Some of medicine’s greatest innovations started with a simple question, “What If?” What if tiring hospital visits could be completely eliminated by creating an on-body injector which could allow patients to receive vital drug dosages at home?

Beyond the strong business case, I had a personal motivation. I was driven by the words of a close friend suffering from skin cancer who said, “Wouldn’t it be nice if I could do that simple shot in my own home?”

In recent years there has been considerable interest in on-body injectors from pharma companies developing biosimilars of Amgen’s Neulasta (pegfilgrastim). This drug is delivered as a single 0.6 mL subcutaneous injection one day after a course of chemotherapy, in order to prevent neutropenia and therefore reduce risk of infection. Amgen’s Onpro on-body injector device was adapted from an insulin pump technology.  By contrast, one-time delivery of a 0.6 ml bolus of pegfilgrastim takes place over a period of minutes. While the drug must undoubtedly be delivered accurately and safely, this does not present the same level of challenge as delivery of insulin – and can therefore be achieved with a device that is smaller, less sophisticated and less costly than a modified insulin pump or other relatively complex electromechanical technology.

I was intrigued by this possibility, as was our development team. Creating on-body delivery devices represented the next step in E3D’s drive to solve injection-related challenges by delivering suitable device platforms for subcutaneous or intramuscular delivery of medications outside of a clinical environment.

While working on the new on-body device, E3D team looked at several key issues including the device’s size, relative complexity and estimated manufacturing costs. Our research determined on-body devices for drug delivery should ideally meet the following criteria:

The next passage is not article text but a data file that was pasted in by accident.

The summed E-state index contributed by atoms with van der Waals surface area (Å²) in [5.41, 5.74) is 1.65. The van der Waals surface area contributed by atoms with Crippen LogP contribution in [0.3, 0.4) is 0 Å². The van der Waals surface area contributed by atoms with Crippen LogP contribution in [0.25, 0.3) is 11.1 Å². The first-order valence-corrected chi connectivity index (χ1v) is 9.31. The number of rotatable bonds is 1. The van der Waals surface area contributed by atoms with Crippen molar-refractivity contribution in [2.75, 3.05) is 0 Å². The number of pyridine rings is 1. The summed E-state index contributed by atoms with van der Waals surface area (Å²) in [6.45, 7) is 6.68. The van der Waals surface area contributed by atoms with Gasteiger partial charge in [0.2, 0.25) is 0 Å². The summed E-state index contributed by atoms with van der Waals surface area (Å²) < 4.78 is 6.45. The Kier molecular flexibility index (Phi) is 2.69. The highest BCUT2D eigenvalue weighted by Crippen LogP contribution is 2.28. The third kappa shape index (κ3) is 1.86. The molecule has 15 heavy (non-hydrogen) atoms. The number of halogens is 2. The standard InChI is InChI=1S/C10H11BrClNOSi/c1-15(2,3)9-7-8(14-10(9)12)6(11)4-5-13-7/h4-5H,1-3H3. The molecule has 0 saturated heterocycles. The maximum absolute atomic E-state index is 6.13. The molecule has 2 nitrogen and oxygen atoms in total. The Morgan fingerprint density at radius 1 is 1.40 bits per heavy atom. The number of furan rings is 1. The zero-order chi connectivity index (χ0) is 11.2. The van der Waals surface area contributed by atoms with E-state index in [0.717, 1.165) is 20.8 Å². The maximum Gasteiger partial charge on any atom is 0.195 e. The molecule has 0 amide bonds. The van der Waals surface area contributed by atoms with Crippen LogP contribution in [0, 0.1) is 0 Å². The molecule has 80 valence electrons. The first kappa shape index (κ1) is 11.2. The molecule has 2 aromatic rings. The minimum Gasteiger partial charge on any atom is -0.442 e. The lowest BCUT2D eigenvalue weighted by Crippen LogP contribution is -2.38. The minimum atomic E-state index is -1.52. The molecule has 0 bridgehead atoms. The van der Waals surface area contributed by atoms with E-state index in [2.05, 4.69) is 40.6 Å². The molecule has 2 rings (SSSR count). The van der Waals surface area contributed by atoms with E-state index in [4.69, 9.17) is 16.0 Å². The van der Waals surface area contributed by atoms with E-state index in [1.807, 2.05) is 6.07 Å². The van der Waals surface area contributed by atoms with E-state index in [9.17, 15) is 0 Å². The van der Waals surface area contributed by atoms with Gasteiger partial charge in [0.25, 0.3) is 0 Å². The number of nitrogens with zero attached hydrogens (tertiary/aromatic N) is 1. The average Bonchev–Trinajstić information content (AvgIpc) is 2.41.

• Usability – replicate the user experience already introduced to market
  • Pre-loading – loaded with the drug by hand from a PFS and applied to the patient’s skin by a healthcare professional
  • Delivery –injection administration within a specified time – automatically.
  • Stable – doesn’t protrude too high from the patient’s skin and cannot be easily dislodged from a patient’s body between device placement and injection.
  • Reduces risk
  • Simplified design – reduce the size and complexity of the device to enable cost-effective manufacture

Following extensive R&D and usability testing, E3D recently introduced its On-body Bolus Injector (OBI), which met all the defined criteria, specifically developed to deliver bolus subcutaneous injections of drugs at the desired injection rates — as cost-effectively as possible and with minimal need for patient intervention.

The OBI-1 device for pegfilgrastim is configured to be used in a similar manner to the Onpro device which is already approved and used with the originator’s Neulasta product. OBI-1 incorporates a timer which results in the patient automatically receiving their bolus injection over approximately one hour — 27 hours following attachment of the device.

The OBI device technology platform offers significant advantages in the delivery of other injectables. Because OBI has only one moving part, it represents a device platform which is compact, inherently robust, economical, readily scalable for any dose volume, and suitable for either manual filling of drug or pre-loaded with the relevant drug.

Whilst the OBI-1 is designed specifically for 0.6 mL dose of pegfilgrastim, and for manual filling of its reservoir by a healthcare professional, E3D recognises that application of the OBI platform for other drugs will typically require injection of higher dose volumes; with a single micro-cell is capable to deliver up to 20 mL, allowing OBI devices to be readily scaled for such dose volumes, viscous liquids, addressing an increasingly prevalent requirement for emerging drug products in a configuration which incorporates pre-filled primary containers (in glass or other materials) which are suited to established drug-filling, handling, sterilisation and assembly processes.